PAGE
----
Emily Rice Published

Morrisey Provides Updates On Opioid Settlement Monies

Glasses and a blue pen are seen on top of several twenty dollar bills.iStockphoto.com

West Virginia Attorney General Patrick Morrisey clarified the process of distributing opioid settlement funds during a press conference on Monday.

Morrisey informed elected officials and the public about the next steps following the creation of the foundation, as well as information about the settlement funds.

He announced the state has chosen DRi Waterstone to assist in the search for an executive director of the West Virginia First Foundation which is responsible for the distribution of funds.

As the central organization dedicated to addressing the opioid crisis throughout the state, the foundation will receive 72.5 percent of each settlement or judgment, 24.5 percent of settlement and judgment dollars will be allocated to local governments and 3 percent will be held in escrow by the state.

Morrisey said they hope to identify a candidate in the next 30 to 60 days.

“The process is underway, I wanted to update folks, it is a very important one,” Morrisey said. “There’s a lot of money. And I want to make sure that the public knows full well what’s happening with it.”

Morrisey outlined the next steps in the distribution of opioid settlements to the state’s counties and cities. The process will start with the president of the county commission of the most populous county in each region, convening a meeting of all local governments in the region to elect a director.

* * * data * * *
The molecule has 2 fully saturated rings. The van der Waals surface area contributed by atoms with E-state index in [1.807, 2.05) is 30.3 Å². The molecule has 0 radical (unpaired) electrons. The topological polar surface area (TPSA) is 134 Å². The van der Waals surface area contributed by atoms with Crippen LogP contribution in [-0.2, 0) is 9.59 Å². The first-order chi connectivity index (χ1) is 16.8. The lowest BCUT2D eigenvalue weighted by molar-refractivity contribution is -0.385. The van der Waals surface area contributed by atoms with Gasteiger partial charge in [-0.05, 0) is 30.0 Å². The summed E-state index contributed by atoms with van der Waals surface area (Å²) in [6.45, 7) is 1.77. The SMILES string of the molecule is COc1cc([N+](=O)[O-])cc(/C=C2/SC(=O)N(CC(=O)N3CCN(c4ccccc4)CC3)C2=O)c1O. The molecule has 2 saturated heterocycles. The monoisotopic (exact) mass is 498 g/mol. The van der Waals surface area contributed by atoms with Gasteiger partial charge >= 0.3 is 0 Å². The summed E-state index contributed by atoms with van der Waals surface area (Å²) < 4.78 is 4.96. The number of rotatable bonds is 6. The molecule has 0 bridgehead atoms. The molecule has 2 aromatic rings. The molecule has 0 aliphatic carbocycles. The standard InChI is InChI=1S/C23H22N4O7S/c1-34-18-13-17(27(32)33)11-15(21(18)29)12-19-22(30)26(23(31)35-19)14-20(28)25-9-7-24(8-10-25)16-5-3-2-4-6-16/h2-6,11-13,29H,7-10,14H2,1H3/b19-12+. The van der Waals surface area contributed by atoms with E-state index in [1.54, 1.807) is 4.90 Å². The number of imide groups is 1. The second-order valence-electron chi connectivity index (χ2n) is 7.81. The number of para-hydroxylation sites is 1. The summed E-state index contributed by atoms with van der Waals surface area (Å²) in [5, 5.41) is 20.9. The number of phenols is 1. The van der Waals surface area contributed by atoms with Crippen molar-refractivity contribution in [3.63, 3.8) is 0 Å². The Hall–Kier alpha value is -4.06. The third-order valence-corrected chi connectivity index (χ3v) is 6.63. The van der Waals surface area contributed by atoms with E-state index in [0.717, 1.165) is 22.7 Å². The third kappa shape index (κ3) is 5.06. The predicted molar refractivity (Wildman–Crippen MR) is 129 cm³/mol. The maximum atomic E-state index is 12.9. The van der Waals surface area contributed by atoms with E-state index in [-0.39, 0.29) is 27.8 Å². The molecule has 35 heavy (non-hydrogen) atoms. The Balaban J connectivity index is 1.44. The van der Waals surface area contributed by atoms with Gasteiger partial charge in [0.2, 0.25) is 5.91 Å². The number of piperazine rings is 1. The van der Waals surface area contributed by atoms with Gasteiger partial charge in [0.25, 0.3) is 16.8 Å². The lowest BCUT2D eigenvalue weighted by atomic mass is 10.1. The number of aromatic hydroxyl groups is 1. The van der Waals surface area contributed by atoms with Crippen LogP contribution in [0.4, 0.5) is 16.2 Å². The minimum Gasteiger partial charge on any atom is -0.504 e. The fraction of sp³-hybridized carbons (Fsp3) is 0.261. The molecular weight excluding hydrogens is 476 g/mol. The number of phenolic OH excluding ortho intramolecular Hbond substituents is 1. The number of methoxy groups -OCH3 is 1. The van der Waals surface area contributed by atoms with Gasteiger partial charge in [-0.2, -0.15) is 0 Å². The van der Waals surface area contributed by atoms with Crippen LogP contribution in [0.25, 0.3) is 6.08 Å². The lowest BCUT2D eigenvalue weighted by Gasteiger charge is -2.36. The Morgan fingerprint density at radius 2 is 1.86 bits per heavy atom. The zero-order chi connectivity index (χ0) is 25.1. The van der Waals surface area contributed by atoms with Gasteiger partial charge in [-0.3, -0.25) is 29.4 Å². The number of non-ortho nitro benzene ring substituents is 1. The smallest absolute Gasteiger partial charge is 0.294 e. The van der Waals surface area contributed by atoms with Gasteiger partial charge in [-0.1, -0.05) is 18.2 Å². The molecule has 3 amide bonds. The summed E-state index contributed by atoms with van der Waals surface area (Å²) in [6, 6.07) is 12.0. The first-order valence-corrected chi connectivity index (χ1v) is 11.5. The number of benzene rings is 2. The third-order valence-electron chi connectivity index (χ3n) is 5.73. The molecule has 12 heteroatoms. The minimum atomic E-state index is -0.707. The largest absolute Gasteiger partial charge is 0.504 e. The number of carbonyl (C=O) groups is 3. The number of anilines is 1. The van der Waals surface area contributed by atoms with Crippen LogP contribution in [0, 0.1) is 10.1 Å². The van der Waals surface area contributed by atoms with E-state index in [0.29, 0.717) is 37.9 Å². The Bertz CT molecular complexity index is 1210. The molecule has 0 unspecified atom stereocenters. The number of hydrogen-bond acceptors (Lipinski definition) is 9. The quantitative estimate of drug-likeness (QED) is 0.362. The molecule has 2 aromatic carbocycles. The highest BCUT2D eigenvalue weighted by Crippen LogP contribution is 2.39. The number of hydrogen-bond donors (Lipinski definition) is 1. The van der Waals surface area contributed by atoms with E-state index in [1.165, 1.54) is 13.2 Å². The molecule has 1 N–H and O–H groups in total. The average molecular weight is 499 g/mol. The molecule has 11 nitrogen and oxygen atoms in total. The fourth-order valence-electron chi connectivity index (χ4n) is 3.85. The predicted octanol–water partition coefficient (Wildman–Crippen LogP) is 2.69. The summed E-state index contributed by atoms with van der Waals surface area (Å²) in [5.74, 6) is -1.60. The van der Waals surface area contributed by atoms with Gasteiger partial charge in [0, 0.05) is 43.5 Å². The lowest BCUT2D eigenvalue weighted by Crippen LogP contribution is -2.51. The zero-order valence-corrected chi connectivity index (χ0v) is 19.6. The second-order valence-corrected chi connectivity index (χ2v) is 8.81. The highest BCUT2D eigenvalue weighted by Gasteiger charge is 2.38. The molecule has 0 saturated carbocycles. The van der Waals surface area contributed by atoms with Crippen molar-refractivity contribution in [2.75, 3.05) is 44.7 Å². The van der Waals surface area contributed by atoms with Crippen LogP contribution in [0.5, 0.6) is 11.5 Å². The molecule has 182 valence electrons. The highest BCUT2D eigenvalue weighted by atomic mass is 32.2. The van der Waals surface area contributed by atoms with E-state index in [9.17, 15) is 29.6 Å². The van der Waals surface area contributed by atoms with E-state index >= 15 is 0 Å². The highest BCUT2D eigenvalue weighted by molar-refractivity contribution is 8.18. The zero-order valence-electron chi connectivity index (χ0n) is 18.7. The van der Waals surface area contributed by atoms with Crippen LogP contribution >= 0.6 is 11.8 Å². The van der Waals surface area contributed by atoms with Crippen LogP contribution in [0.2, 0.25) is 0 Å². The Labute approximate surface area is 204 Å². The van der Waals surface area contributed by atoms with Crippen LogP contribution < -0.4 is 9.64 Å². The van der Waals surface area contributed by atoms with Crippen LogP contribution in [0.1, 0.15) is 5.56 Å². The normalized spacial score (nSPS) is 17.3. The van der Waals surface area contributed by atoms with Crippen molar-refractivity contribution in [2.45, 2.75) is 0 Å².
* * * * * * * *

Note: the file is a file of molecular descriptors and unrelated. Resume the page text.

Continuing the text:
The regions and meetings scheduled are as follows:

  • Region 1: Ohio County
  • Region 2: Berkeley County (meeting set for July 12, 1 p.m.)
  • Region 3: Wood County
  • Region 4: Monongalia County (meeting set for July 13 at the Monongalia County Center, 10 a.m.)
  • Region 5: Kanawha County (meeting set for July 12)
  • Region 6: Raleigh County (meeting set for July 5 at the Raleigh County Courthouse, 1 p.m.)

All opioid funds must be used in a manner consistent with the MOU’s definition of an “Approved Purpose,” which includes employing evidence-based treatment strategies for substance use disorders or addiction, substance use prevention strategies, law enforcement efforts to curtail drug distribution, supporting addiction recovery programs, or decreasing the oversupply of licit and illicit opioids.

“We will continue to fight for the families affected by this epidemic, and we will serve as the voices of the sons and daughters they have lost,” Morrisey said. “We must prevent another generation from falling prey to senseless death and the West Virginia First Foundation will be a major step forward on the path to recovery.”

Appalachia Health News is a project of West Virginia Public Broadcasting with support from Charleston Area Medical Center and Marshall Health.